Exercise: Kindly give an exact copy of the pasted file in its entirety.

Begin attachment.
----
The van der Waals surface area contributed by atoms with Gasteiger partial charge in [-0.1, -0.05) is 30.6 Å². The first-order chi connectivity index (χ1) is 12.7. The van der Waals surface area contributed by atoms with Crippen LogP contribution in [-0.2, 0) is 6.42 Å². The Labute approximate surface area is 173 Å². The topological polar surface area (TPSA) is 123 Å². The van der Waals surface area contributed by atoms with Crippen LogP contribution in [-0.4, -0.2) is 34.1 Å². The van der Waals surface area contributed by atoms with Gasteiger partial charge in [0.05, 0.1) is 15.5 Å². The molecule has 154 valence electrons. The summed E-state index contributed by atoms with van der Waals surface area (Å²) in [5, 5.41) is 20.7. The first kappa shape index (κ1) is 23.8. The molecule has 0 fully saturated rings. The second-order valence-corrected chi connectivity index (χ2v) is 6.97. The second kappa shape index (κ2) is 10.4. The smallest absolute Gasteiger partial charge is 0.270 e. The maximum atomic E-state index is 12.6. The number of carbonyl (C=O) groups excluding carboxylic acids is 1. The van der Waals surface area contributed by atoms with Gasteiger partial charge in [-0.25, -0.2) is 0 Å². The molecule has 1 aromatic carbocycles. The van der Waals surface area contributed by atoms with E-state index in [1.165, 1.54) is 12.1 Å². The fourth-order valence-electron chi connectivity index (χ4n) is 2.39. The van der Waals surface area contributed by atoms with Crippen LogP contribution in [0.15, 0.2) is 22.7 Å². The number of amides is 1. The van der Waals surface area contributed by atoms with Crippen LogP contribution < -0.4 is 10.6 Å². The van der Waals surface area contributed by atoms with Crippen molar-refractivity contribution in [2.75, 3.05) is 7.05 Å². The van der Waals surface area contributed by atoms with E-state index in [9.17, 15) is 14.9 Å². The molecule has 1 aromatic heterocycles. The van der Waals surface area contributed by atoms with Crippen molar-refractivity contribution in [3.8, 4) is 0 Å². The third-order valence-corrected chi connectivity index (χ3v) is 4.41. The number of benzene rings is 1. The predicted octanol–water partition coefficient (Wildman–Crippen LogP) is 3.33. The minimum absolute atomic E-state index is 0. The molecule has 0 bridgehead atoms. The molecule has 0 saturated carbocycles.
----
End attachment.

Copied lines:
The van der Waals surface area contributed by atoms with Gasteiger partial charge in [-0.1, -0.05) is 30.6 Å². The first-order chi connectivity index (χ1) is 12.7. The van der Waals surface area contributed by atoms with Crippen LogP contribution in [-0.2, 0) is 6.42 Å². The Labute approximate surface area is 173 Å². The topological polar surface area (TPSA) is 123 Å². The van der Waals surface area contributed by atoms with Crippen LogP contribution in [-0.4, -0.2) is 34.1 Å². The van der Waals surface area contributed by atoms with Gasteiger partial charge in [0.05, 0.1) is 15.5 Å². The molecule has 154 valence electrons. The summed E-state index contributed by atoms with van der Waals surface area (Å²) in [5, 5.41) is 20.7. The first kappa shape index (κ1) is 23.8. The molecule has 0 fully saturated rings. The second-order valence-corrected chi connectivity index (χ2v) is 6.97. The second kappa shape index (κ2) is 10.4. The smallest absolute Gasteiger partial charge is 0.270 e. The maximum atomic E-state index is 12.6. The number of carbonyl (C=O) groups excluding carboxylic acids is 1. The van der Waals surface area contributed by atoms with Gasteiger partial charge in [-0.25, -0.2) is 0 Å². The molecule has 1 aromatic carbocycles. The van der Waals surface area contributed by atoms with E-state index in [1.165, 1.54) is 12.1 Å². The fourth-order valence-electron chi connectivity index (χ4n) is 2.39. The van der Waals surface area contributed by atoms with Crippen LogP contribution in [0.15, 0.2) is 22.7 Å². The number of amides is 1. The van der Waals surface area contributed by atoms with Crippen LogP contribution < -0.4 is 10.6 Å². The van der Waals surface area contributed by atoms with Crippen molar-refractivity contribution in [2.75, 3.05) is 7.05 Å². The van der Waals surface area contributed by atoms with E-state index in [9.17, 15) is 14.9 Å². The molecule has 1 aromatic heterocycles. The van der Waals surface area contributed by atoms with Crippen molar-refractivity contribution in [3.8, 4) is 0 Å². The third-order valence-corrected chi connectivity index (χ3v) is 4.41. The number of benzene rings is 1. The predicted octanol–water partition coefficient (Wildman–Crippen LogP) is 3.33. The minimum absolute atomic E-state index is 0. The molecule has 0 bridgehead atoms. The molecule has 0 saturated carbocycles.